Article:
DragonTrek, DragonBattle, Dragon Tug-of-War.. You name it.
You say you know dragonboat. Right.. But now take away the coxswain. Take away the drummer. Next, keep your best 4 paddler on one end of the boat. Done? Now, allow 4 of your best opponents into the other end of the boat, facing you and your team. Awkward? You’re on a duel into a real face-off like never before. It’s your chance for a total show-of-strength as never tried before. Now you wait and breathe while the umpire tug that boat into the centre of the pool. The spot lights on you. Remember to breathe. But don’t forget technique. And don’t forget you’re still only going to win it if you work as a team. Ready..? You’re off! DragonTrek held by Alkmaar Dragons this winter brought 27 teams together. Dragon Force, one of the four teams from The Dutch Dragons won the Mixed Team category. Congratulations to Ingrid, Liese, Michael and Chiel!
This is a beastly new paddlesport of dragonboat where 2 teams battle-off and show strength. The sudden mayhem is taking over European dragonboat teams by storm. When straight line races are no longer comfortable in blistering winter season, many of Europe’s teams take their dragons indoors, dwelling in public pools before/after the public gets access. DragonTrek or Dragonboat Indoor as it’s called here is gaining momentum as a very popular paddlesport to date. Competitions are sprouting widely in Holland and ever more in Germany and Singapore.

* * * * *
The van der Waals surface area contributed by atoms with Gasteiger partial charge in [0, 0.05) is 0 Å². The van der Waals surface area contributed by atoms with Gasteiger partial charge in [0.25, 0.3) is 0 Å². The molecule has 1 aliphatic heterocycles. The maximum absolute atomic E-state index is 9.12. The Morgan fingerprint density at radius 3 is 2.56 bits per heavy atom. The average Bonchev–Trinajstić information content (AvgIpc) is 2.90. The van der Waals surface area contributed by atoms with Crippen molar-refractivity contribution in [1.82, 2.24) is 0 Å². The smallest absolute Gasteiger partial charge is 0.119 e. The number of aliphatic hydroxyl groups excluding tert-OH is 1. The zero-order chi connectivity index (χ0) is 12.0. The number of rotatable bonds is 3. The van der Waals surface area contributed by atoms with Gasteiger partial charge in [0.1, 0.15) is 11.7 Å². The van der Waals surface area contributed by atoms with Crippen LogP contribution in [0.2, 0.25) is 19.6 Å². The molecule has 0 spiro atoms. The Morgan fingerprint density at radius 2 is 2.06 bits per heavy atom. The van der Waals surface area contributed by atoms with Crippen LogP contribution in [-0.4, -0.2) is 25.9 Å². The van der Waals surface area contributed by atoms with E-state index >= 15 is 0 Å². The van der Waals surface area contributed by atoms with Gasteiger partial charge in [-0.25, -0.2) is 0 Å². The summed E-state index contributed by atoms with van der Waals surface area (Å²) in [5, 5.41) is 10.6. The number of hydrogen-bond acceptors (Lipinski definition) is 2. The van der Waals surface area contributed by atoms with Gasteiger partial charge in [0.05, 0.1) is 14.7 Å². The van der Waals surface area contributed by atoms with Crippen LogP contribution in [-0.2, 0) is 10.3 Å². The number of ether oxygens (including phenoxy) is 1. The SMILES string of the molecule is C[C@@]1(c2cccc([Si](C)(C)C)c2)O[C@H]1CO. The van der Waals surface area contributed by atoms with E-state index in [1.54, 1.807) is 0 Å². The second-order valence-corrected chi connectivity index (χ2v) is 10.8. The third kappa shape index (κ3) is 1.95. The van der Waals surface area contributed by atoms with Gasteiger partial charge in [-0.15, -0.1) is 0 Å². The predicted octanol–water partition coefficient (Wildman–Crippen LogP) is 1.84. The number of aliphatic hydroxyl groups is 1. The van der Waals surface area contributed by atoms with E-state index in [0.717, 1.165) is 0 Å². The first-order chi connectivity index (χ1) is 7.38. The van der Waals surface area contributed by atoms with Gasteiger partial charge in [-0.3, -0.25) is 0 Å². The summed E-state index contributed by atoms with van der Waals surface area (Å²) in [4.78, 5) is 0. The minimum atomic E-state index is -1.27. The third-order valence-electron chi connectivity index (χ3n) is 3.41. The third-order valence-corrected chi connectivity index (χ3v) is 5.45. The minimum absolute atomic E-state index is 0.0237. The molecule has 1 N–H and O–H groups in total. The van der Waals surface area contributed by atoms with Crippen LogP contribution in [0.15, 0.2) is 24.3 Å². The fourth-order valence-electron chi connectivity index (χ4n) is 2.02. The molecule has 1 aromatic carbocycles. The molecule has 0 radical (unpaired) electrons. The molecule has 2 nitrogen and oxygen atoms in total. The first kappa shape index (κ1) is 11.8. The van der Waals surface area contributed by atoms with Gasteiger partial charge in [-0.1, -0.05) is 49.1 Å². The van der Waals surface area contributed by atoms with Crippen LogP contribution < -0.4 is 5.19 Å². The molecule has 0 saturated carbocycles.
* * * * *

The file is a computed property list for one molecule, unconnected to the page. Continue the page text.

Vikings have their longships, Caribbean Indians have dugout canoes, Pacific Islanders and Polynesians got va-as and outriggers, Europeans now have headless Dragonboats bringing the sport into a complete fusion of East and West. Like it or not, dragon boating is getting more and more exposure in the media. Participation in the sport is ever growing with more nations competing at elite level and more corporations are beginning to use it for corporate team-building. Dragonboat is not recognised as an Olympic event. However, prestige competitions includes the World Championships for national teams which are held on odd-numbered years and the Club Crew World Championships, for crews representing their own clubs and not their countries, held on even years. Continental Championships are also held annually.